Before I moved to a condominium this summer I hired an experienced builder to do some remodeling. As with most projects, it took longer and was more expensive than I anticipated. There were the usual surprises and a snag or two along the way that slowed progress and added to the bottom line. Unforeseen but necessary changes, unanticipated permits, and other invisible costs put me at the outer edge of my emotional and financial comfort zone.
But in the process of removing an entire bathroom and opening up a wall, we captured the light and beauty of a panoramic view, visible from every room. Then two ceilings came down for some rewiring and lighting. By the mid-point of construction - when the demolition was finally complete - the place looked like a sad, forlorn shell with fixtures dangling precariously from the ceiling frame, the walls scarred and patched. Little of the original unit was still recognizable - it was a mess. There was nothing left to do but rebuild.
And when the remodeling began in earnest slowly the rooms took on new form and shape as cabinets and floors were installed, bathrooms updated, and one more wall opened up. Sheetrock, insulation, tile, glass, fixtures – every positive step inevitably led forward until the space was again whole, filled with all the light and expectation of its own new life and mine. And although we’re still working to finish the final (final!) punch list - the small items apparent only after living in a place for a while - the remodeling project is done. The result is more than I dared to even dream.
When we grieve the death of one we love, whether we like it or not we’re compelled to remodel. In one final breath death deconstructs our lives. We’re left with what for some feels and looks like an empty, vacant shell. What do we do to re-form and re-fill the emotional space we shared with the one we love? Perhaps we tear out a wall of resentment to let in the light of forgiveness. Maybe we remove the hard floor of anger and discover the true foundation on which our life is built. Or we raise the ceiling of limitation to allow for the power and possibility of hope. For some the remodeling project is more small-scale - we repaint the walls of our soul from the dark night of the worst of our grief to a new, life-giving color of joy.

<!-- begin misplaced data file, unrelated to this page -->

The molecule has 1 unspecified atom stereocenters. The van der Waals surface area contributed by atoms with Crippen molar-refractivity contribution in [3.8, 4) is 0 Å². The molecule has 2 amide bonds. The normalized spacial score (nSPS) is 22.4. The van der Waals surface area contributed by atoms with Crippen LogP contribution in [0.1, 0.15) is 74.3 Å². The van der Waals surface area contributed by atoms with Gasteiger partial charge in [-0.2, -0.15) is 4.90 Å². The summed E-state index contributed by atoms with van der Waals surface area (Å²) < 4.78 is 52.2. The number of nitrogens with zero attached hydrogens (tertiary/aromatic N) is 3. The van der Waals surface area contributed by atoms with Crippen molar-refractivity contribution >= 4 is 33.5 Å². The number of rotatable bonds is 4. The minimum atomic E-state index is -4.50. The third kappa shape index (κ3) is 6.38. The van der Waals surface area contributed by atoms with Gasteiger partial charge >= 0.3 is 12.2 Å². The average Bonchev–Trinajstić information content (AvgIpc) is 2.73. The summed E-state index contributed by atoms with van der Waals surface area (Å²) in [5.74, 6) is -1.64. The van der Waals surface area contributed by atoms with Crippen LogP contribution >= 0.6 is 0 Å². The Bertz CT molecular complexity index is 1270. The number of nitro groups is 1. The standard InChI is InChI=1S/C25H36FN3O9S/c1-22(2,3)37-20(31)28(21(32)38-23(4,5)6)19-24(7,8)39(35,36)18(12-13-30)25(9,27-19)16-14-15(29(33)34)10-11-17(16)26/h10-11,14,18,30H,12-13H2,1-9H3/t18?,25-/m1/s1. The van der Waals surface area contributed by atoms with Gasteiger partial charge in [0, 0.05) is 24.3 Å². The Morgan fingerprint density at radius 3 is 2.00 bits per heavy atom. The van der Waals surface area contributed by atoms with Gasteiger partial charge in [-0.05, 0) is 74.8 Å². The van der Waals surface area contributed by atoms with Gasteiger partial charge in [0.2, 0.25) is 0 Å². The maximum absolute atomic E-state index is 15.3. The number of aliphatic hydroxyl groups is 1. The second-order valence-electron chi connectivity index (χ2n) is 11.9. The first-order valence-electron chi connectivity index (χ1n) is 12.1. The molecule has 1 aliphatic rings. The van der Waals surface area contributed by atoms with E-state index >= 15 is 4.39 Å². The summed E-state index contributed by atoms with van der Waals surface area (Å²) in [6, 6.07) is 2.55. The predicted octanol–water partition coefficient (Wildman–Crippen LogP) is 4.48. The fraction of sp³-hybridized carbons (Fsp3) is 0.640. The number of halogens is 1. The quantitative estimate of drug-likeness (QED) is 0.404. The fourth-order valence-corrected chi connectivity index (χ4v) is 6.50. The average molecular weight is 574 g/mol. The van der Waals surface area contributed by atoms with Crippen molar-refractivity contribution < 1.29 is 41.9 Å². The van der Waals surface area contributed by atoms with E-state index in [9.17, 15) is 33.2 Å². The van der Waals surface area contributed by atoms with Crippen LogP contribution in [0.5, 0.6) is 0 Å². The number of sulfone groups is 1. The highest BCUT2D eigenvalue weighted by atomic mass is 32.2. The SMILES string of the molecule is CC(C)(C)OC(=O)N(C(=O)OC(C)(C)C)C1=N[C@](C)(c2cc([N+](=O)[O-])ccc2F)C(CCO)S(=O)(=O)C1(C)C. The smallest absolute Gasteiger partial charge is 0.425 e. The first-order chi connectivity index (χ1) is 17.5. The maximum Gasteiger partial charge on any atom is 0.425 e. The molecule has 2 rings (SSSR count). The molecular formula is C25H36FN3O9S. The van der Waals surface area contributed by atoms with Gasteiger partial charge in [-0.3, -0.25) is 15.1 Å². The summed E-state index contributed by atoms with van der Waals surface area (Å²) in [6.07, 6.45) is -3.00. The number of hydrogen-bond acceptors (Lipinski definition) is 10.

What most of us learn as we assess the size and scope of our personal remodeling project is that it will probably take longer than we think – we never know how long grief will last – and it will probably cost more than we think –it will take more effort than we imagine.
Our challenge in grief is remodeling from within. Because we’re who we are and where we are today, we're not able to create an entirely new personal structure. We can’t start over in life, so the best we can do is remodel and “start fresh” with what we have left. My beloved husband liked to say, “Start now, start where you are, start with what you have”.
What we find as we move forward with our personal remodeling project is that our mind and heart are stimulated by the creativity of our own God-given soul. As we reshape our lives we actively entertain endless possibilities for our new life, the best expression of our hope in faith. We partner with God in the work of remodeling as together we transform that which has changed our lives forever into a new personal space of spiritual peace and joy, “May the God of hope fill you with all joy and peace in believing, so that you may abound in hope by the power of the Holy Spirit” (Romans 15:13 NRSV).
Unless the Lord builds the house, those who build it labor in vain.
Psalm 127:1 NRSV
Keep me this day, O God, in the construct of your plan. Amen.
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